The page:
When even the hard-left socialists are asking how you're going to pay the bill, you know something extraordinary has just happened.
Ahead of Budget 2021, a Coalition official dryly commented that the Government would almost manage to spend more money than the Opposition was calling for. It's not quite there, but nobody can argue that this isn't an unprecedented Budget for unprecedented times.
The Rockefeller fellahs, Paschal Donohoe and Michael McGrath, threw cash all over the Dáil's temporary home of the National Convention Centre in Dublin city centre with a €17.75bn package.
Any suggestion of prudence went out the window. The whisperings about Donohoe and McGrath giving ministers a hard time frittered away.
Likewise, the notion that certain ministers were putting in a stellar performance in their negotiations. The purse-strings were opened and every minister was a winner.
Remarkably, the most lavish Budget in the history of the State was a dull affair.
The back-pocket impacts of those old reliables - taxes and welfare increases - weren't really a feature. Not too many people are waking up this morning trying to figure out if they are better off or worse off.
Nonetheless, passing a Budget is a fundamental role of any administration.
The danger attached to this date on the calendar was flagged for quite some time as having the potential for a blow-up between the partners and for revolting backbenchers to take flight.
The Coalition has avoided anyone going rogue. The political proofing ensured any potential rebels were bought off. It's not hard to sell a package where the spending is spread so thickly. Ironically, the Coalition needed a soft Budget to settle the nerves from backbenches to bases alike. There's one for everyone in the audience in here.
The Green Party can point to an increase in carbon taxes, motor-tax reforms to punish the bad and reward the good, and proper funding for a retrofitting programme to make homes more energy efficient.
Although any taxation cuts have had to be parked for another day, Fine Gael has got a renewed package of business supports for Covid-19, a National Recovery Fund to brace for Brexit and the hiring of extra gardaí.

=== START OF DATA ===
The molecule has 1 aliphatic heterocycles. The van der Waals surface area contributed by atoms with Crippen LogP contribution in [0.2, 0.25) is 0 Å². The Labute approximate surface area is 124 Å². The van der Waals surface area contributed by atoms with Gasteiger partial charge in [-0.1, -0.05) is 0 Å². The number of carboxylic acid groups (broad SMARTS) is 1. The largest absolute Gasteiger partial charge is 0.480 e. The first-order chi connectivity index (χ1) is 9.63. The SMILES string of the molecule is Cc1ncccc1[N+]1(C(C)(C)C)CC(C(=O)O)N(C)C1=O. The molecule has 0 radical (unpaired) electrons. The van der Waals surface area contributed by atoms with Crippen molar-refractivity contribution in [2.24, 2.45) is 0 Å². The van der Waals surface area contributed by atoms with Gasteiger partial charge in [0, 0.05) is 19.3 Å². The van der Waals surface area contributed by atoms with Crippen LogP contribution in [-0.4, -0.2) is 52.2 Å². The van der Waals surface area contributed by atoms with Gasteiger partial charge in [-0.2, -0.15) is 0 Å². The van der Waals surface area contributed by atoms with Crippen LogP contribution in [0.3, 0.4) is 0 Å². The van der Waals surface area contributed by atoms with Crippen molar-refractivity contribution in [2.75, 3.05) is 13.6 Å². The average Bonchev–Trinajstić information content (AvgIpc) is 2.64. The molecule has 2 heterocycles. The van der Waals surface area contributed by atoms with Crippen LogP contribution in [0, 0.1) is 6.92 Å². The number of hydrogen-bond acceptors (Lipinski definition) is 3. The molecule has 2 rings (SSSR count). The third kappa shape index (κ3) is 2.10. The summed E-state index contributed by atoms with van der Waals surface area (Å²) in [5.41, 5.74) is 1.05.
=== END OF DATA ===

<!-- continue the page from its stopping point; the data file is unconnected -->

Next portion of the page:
While there aren't across-the-board welfare increases, Fianna Fáil can point to the deferral of the pension age, along with substantial funding for Sláintecare, affordable housing and hiring teachers to reduce the pupil-teacher ratio.
What a difference a decade makes. The last Budget speech delivered by a Fianna Fáil minister was from the late Brian Lenihan on December 7, 2010.
Budget 2011 was the most draconian in history with €6bn in spending cuts. Stepping up to read out the largest spending increase in history in Budget 2021, McGrath was spending three times that figure in increases. Times have changed but there are lessons from the previous crisis.
The Government has found it can put on a unified front. The first 100 days of the Coalition saw a series of efforts by Fianna Fáil, Fine Gael and the Greens to attach their own identity to being in Government, while distancing themselves from unwelcome developments.
It was less of a coalition and more three individual parties untidily stuck together going in separate directions. The turf wars didn't serve anyone well.
Joe and Josephine Voter doesn't care and sees all three parties as 'the Government'. The Budget presents a chance to show this coalition can actually function and learn a lesson about the value of cohesion. Instead of undercutting, undermining and usurping each other, the parties can stabilise their positions.
Nobody is arguing it's not right to prop up citizens and the economy, but this largesse cannot continue indefinitely.
The sting in the tail will be the payback postponed.
Much like coming out of the lockdown being more tricky than going in, unwinding any of these measures will be hugely problematic.
The expansion of 'The Big State' does come with financial and political costs.
Not only is the financial cost of Budget 2021 being postponed, but the political repayments will also be significant.
Unless the Government unravels the expansions of public spending in a post-Covid-19 and post-Brexit environment, commitments made in Budget 2021 will have medium and long-term implications for the Exchequer.
With such spending, there are definitely concerns about value for money. The return from targeted hiring of staff in specific areas of the public sector is reasonably clear, assuming they are delivered.
The immediate return from the spending on worker and business support is social and economic cohesion. However, while the pandemic supports will stave off businesses having to close because of Covid-19 closure, there is no guarantee the doors will stay open for long once the restrictions are lifted.
Covid-19 has sped up anticipated changes in sectors of the economy with a greater move towards online living. Donohoe says the Government's policy for small business is to give them every chance for "keeping going, surviving and getting to a better day".
That question over the viability of some firms being kept on life support is a bridge to cross another day. Beyond borrowing while interest rates are low and the ECB effectively prints money to allow countries spend through the crisis, a reckoning will come.
With this in mind, Donohoe is setting up a Commission on Taxation and Welfare to "independently consider how best the tax system can support economic activity and promote increased employment and prosperity, while ensuring that there are sufficient resources available to meet the costs of the public services and supports".
Again, the question of broadening the tax base will return. But that's an argument for another day when the free money dries up.